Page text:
At the opening of Lloyd Webber’s new musical Cinderella the bar area was replete with a troupe of unmasked celebs ranging from a Loose Woman, a hard-hitting Sky anchor, and Vanessa Feltz who actually came dressed as a princess to this ball, writes Michael Holland.
But this is no ordinary Cinderella, this is one with the book by Killing Eve writer Emerald Fennell who has done away with weak women, and has discarded the prince’s foot-fetish.
The set is very Disneyesque and the show opens with a Disneyesque song and dance about how fantastic Belleville is, but that is where any connection ends. The town has won the Best Town accolade for 49 years and pretty much runs on its Best Town tourism industry. Alas, as the Queen unveiled a statue of Prince Charming, the King-to-be who had gone MIA while out slaying dragons, there was collective shock when the crowd saw it had been vandalised with spray paint.
The Best Town Committee immediately took Belleville’s award away, which meant the Queen would have to close hospitals and care homes to fund her regal extravagance.
The people, dutifully tooled up with torches and pitchforks, set out to find their only suspect – Cinderella – the only Emo in the village, who was taken to the forest and left tied against a tree for wolves to finish off. That is until Prince Charming’s boring, inept brother Sebastian rescues her – and this isn’t the first time. Their lack of social skills had brought them together years before. He was the odd one out at the palace because it was all about his dashing brother there, and Cinderella was the unloved, put upon stepsister at her house. Their ‘mateyness’ hid deeper feelings.
The Queen, now worried about her lifestyle being put at stake as tourism drops, decides to marry off her remaining son to rake in the cash generated by a Royal Wedding and plans a grand ball where Sebastian will choose a bride. No easy task when there isn’t a lady in the land who wants him and when he only has eyes for Cinderella.
Elsewhere, Cinderella’s Wicked Stepmother seeks the fame and money a foothold in the palace will bring so she puts her own two daughters forward who, as much as they would rather not be seen with soppy Sebastian, will do anything to become a princess.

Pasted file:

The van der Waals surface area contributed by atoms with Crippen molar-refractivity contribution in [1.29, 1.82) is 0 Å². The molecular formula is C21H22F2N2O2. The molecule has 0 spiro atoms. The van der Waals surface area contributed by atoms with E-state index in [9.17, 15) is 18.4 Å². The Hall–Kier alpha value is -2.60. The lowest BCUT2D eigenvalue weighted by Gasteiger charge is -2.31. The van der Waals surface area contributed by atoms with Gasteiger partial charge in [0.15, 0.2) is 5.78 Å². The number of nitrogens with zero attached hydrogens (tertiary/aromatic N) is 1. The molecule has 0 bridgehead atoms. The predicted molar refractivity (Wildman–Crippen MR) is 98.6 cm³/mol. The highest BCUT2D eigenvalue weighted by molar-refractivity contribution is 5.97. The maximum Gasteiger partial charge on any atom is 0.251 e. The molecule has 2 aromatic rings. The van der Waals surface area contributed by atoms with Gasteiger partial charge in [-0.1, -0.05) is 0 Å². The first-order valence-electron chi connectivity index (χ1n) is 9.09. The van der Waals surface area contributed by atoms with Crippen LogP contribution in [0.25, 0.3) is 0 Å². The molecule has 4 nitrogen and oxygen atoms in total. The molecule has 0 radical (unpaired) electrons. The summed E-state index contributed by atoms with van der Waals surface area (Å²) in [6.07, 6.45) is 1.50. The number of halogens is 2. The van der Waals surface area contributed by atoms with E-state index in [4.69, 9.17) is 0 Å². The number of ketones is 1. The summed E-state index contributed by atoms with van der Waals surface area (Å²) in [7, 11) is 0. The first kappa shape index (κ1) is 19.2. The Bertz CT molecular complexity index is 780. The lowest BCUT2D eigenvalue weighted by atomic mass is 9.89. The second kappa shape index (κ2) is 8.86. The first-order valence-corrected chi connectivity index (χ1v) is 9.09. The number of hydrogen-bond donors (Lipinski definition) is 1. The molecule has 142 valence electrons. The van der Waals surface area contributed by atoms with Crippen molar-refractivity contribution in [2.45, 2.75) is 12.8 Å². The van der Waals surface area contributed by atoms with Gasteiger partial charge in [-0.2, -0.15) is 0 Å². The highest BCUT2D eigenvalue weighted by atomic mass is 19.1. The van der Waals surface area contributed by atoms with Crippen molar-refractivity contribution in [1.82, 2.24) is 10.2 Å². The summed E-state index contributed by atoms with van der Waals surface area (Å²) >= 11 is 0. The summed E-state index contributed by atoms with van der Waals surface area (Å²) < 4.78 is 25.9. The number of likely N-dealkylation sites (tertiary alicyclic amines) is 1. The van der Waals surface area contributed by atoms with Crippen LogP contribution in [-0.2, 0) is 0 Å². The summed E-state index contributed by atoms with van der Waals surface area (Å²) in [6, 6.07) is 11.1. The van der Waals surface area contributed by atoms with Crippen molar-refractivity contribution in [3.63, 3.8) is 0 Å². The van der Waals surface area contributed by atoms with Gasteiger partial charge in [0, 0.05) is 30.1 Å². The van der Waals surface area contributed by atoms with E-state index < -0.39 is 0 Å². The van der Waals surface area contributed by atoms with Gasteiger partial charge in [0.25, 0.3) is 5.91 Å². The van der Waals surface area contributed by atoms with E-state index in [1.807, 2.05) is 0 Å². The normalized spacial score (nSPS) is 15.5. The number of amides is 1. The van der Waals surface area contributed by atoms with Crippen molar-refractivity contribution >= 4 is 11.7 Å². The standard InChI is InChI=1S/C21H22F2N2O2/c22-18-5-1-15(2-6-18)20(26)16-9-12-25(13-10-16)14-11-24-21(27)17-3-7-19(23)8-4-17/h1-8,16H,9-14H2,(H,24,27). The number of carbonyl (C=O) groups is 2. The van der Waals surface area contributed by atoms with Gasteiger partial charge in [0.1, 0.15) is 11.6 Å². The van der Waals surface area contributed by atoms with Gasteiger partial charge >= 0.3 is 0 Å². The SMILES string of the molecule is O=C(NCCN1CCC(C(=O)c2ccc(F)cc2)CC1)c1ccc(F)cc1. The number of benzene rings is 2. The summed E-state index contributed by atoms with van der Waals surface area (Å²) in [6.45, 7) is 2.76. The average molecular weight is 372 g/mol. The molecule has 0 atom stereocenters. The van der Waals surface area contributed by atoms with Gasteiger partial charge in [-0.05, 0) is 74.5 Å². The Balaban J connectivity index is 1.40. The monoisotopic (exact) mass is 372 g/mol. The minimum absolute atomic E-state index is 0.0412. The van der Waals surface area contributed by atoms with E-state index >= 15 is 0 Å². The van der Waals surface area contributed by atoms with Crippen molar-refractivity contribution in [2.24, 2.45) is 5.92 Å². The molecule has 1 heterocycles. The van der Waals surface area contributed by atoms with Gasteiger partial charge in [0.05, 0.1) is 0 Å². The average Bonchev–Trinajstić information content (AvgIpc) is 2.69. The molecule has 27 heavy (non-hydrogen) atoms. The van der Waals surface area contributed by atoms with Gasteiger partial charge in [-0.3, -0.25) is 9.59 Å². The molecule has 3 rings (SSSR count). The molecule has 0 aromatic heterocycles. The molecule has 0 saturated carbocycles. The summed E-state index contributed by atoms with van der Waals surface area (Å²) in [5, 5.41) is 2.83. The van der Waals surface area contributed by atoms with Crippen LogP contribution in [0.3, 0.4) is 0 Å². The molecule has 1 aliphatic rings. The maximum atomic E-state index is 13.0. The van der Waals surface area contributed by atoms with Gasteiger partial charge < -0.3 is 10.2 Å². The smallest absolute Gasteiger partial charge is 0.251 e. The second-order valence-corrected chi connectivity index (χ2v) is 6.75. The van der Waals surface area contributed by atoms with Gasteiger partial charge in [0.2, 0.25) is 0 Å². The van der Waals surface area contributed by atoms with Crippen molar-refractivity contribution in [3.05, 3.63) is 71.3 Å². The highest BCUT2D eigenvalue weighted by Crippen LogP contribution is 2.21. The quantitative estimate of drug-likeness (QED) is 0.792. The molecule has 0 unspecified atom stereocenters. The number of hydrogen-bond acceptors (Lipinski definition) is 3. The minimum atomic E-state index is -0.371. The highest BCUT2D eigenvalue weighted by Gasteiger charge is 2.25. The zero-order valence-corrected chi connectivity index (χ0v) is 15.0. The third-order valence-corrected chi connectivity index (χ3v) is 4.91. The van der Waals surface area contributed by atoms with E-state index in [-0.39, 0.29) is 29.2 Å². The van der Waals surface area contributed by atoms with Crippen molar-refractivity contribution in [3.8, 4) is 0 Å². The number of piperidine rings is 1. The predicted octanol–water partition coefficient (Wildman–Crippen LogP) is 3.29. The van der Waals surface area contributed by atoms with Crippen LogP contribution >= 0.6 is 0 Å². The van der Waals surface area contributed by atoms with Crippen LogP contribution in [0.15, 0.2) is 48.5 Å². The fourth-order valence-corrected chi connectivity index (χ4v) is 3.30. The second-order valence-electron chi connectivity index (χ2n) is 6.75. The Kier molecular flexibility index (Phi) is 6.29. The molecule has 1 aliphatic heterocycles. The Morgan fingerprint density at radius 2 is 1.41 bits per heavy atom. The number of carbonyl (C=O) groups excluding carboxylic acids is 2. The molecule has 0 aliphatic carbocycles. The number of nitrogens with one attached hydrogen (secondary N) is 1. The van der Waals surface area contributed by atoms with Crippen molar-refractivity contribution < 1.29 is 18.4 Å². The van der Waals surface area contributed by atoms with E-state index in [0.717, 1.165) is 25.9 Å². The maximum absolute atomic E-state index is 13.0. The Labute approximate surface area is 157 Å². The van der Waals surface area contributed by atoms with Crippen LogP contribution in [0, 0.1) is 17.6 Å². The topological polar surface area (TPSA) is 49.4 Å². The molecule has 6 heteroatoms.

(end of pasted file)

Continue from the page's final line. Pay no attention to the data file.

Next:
Now, with Cinderella and the hapless prince kept apart by fast-moving circumstances, something has to change. The wimp Sebastian merely does what he’s told by his mother, but Cinderella, who has realised she loves him, wants to stand a chance at the ball against the over-made up womenfolk so goes for a makeover and botox at the Fairy Godmother salon where there is a promise to ‘make more permanent changes next time…’
All those amendments, however, meant her beau did not recognise her under all that make-up and blonde wig. Or even by her voice… A silly scene made much of by Fennell.
The stand out star of this show, for me, was Victoria Hamilton-Barritt. She spoke with a wheezing accent that was as funny as her lines, and her battle with Rebecca Trehearn’s Queen was a pleasure to watch.
More to my liking though, while all this was going on several choice phrases were dropped, which had parents squirming in their seats as their own little princesses asked ‘what were the whores doing in the brothel?’ Or, ‘Why did she call the prince a prick?’ And, ‘What’s a bimbo?’
But no children were harmed in this joyous twist on an old classic where the target is young women who aspire to having surgery instead of intelligent conversation. Fennell’s book has given this fairy tale the kick it needs to get it into the 21st century by making the lads who sing about drinking beer before swinging on a chandelier so laddish they are a joke; and the women that fall for them even more ridiculous.
Expect to be surprised as well as royally entertained by this Cinderella.
Gillian Lynne Theatre, 166 Drury Lane, London WC2B 5PW until 13th February. Times: Mon – Sat: 7.30pm; Wed & Sat 2.30pm; Sun: 3pm. Admission: £19.50 – £210.